In general, comparability with other investigations was difficult: Most studies were cross-sectional rather than longitudinal, or patients were recruited in different settings (i.e. population-based). Another reason could be that a variety of assessment scales were used and, therefore, discrepancies were to be expected. As assessed by our own qualitative approach [26], the concept of dizziness handicap should contain both acute and a more general impairment. By considering both in the present study using the DiNA, handicap during acute episodes could be verified, which is an aspect that goes beyond the scope of the well-established DHI. The fact that the "importance of knowing the cause" was rated high and the perceived "empathy" decreased over time confirms findings of one of our previous studies [19] and might reflect a possible lack of patient-centeredness.

In terms of diagnostic strategies, a number of studies emphasised GPs' diagnoses based on medical history, clinical examination and follow-up as reliable and efficient [8, 15, 24, 27]. However, Bird et al. [5] suggested further training of GPs was required because of inadequate referral for specialist consultation. Certainly, it is worth noting that in comparison to our data, Bird's study population was on average eight years younger, and the referral rate amounted to only 16%. The fact that 29% of our dizzy patients were not assigned a specific diagnosis is in accordance with other descriptions of a relatively high frequency of "unspecific dizziness" in primary care [28] or with understanding dizziness as a geriatric syndrome [4]. Our study confirmed BPPV as a relatively common [8], but frequently underestimated cause of dizziness among older people in primary care [29], although it can be easily assessed and effectively treated [30].


Plausible factors indicating persistence of new-onset dizziness could not be identified, except an initially higher overall dizziness handicap. A patient-centred approach integrating functional impairments as well as patients' priorities, e.g. their need to understand causes, seems valuable in a situation where causative treatment is often not possible. This approach would also integrate psychosocial factors such as anxiety. Although dizziness is often understood as a multicausal geriatric syndrome in primary care, diagnostic algorithms would be useful and need to be evaluated so as not to miss treatable causes such as BPPV.



General Practitioner


Odds Ratio


Confidence Interval


Benign Paroxysmal Positional Vertigo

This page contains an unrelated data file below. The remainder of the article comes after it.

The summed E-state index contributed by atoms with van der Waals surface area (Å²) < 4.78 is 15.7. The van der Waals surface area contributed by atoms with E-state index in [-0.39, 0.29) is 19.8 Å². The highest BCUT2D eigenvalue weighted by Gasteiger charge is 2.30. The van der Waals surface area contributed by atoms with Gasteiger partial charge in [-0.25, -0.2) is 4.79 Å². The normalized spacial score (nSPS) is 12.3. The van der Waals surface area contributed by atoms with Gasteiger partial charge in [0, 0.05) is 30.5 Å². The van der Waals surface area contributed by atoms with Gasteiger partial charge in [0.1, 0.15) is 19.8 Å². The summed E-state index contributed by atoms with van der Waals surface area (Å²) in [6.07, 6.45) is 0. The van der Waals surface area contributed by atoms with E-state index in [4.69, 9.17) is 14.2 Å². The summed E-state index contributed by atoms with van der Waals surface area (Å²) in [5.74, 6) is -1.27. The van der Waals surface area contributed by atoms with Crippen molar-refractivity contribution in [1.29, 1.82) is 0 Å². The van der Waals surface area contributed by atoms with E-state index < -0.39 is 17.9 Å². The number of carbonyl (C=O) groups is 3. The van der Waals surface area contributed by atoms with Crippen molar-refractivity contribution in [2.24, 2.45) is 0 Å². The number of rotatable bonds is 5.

Dizziness Handicap Inventory


Dizziness Needs Assessment


Geriatric Depression Scale


12-item Short Form Health Survey


Activities of Daily Living


Instrumental Activities of Daily Living


International Classification of Diseases


Statistical Package for the Social Sciences


Standard Deviation


Transient Ischaemic Attack


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The authors are grateful to all participating patients and their general practitioners. Moreover, we acknowledge our documentation assistant Annette Broll for data administration and Sheila Fryk as well as Susan Smith for correcting the English. This study forms part of a research project funded by the German Ministry of Education and Research (grant number 01GK0611). The article processing charge has been funded by a programme of the Deutsche Forschungsgemeinschaft (DFG): "Open access publication".

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Correspondence to Carsten Kruschinski.

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The authors declare that they have no competing interests.

Authors' contributions

JS carried out the chart review, undertook the statistical analysis and interpretation of the data and drafted the manuscript. CK was responsible for the study concept and design, data analysis and interpretation and the preparation of the manuscript. BW participated in the statistical analyses and contributed to the preparation of the manuscript. EH-P developed the study concept and design, participated in the interpretation of the data and preparation of the manuscript. All authors read and approved the final manuscript.

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Sczepanek, J., Wiese, B., Hummers-Pradier, E. et al. Newly diagnosed incident dizziness of older patients: a follow-up study in primary care. BMC Fam Pract 12, 58 (2011).

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  • General Practitioner
  • Primary Care Practice
  • Benign Paroxysmal Positional Vertigo
  • Geriatric Syndrome
  • Dizziness Handicap Inventory